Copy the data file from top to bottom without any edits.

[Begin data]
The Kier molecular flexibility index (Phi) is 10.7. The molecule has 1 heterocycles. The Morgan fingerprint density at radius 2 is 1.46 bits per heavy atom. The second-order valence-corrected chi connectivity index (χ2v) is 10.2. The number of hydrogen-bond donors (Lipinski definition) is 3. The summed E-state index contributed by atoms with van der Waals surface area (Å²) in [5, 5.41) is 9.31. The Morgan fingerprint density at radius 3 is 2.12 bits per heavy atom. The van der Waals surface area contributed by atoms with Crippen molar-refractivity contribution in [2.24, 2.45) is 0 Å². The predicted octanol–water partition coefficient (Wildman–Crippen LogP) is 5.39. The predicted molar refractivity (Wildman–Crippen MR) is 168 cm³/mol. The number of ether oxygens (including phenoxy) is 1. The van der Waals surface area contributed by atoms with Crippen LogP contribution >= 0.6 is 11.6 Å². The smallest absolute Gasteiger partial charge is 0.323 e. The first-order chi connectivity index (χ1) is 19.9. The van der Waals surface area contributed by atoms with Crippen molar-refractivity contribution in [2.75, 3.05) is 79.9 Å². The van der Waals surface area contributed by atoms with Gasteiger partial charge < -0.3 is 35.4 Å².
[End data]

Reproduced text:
The Kier molecular flexibility index (Phi) is 10.7. The molecule has 1 heterocycles. The Morgan fingerprint density at radius 2 is 1.46 bits per heavy atom. The second-order valence-corrected chi connectivity index (χ2v) is 10.2. The number of hydrogen-bond donors (Lipinski definition) is 3. The summed E-state index contributed by atoms with van der Waals surface area (Å²) in [5, 5.41) is 9.31. The Morgan fingerprint density at radius 3 is 2.12 bits per heavy atom. The van der Waals surface area contributed by atoms with Crippen molar-refractivity contribution in [2.24, 2.45) is 0 Å². The predicted octanol–water partition coefficient (Wildman–Crippen LogP) is 5.39. The predicted molar refractivity (Wildman–Crippen MR) is 168 cm³/mol. The number of ether oxygens (including phenoxy) is 1. The van der Waals surface area contributed by atoms with Crippen LogP contribution >= 0.6 is 11.6 Å². The smallest absolute Gasteiger partial charge is 0.323 e. The first-order chi connectivity index (χ1) is 19.9. The van der Waals surface area contributed by atoms with Crippen molar-refractivity contribution in [2.75, 3.05) is 79.9 Å². The van der Waals surface area contributed by atoms with Gasteiger partial charge < -0.3 is 35.4 Å².